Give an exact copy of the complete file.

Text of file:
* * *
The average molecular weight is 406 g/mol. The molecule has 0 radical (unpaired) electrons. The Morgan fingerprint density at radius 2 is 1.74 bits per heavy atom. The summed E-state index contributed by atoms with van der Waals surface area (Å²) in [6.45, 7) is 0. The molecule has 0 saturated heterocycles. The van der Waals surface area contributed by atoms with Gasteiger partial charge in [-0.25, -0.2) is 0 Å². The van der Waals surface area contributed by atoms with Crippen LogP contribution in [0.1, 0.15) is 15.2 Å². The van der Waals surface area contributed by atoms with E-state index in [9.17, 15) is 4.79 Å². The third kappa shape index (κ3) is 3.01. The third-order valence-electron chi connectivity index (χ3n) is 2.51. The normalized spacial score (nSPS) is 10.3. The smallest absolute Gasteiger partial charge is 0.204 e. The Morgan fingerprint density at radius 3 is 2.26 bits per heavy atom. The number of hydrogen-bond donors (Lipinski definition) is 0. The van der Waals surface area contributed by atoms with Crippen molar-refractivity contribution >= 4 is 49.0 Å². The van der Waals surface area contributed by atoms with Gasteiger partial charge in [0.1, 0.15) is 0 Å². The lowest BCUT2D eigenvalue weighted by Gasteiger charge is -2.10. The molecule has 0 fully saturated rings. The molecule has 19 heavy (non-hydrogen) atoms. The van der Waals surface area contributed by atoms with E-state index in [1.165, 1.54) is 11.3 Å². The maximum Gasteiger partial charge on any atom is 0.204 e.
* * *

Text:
The average molecular weight is 406 g/mol. The molecule has 0 radical (unpaired) electrons. The Morgan fingerprint density at radius 2 is 1.74 bits per heavy atom. The summed E-state index contributed by atoms with van der Waals surface area (Å²) in [6.45, 7) is 0. The molecule has 0 saturated heterocycles. The van der Waals surface area contributed by atoms with Gasteiger partial charge in [-0.25, -0.2) is 0 Å². The van der Waals surface area contributed by atoms with Crippen LogP contribution in [0.1, 0.15) is 15.2 Å². The van der Waals surface area contributed by atoms with E-state index in [9.17, 15) is 4.79 Å². The third kappa shape index (κ3) is 3.01. The third-order valence-electron chi connectivity index (χ3n) is 2.51. The normalized spacial score (nSPS) is 10.3. The smallest absolute Gasteiger partial charge is 0.204 e. The Morgan fingerprint density at radius 3 is 2.26 bits per heavy atom. The number of hydrogen-bond donors (Lipinski definition) is 0. The van der Waals surface area contributed by atoms with Crippen molar-refractivity contribution >= 4 is 49.0 Å². The van der Waals surface area contributed by atoms with Gasteiger partial charge in [0.1, 0.15) is 0 Å². The lowest BCUT2D eigenvalue weighted by Gasteiger charge is -2.10. The molecule has 0 fully saturated rings. The molecule has 19 heavy (non-hydrogen) atoms. The van der Waals surface area contributed by atoms with E-state index in [1.165, 1.54) is 11.3 Å². The maximum Gasteiger partial charge on any atom is 0.204 e.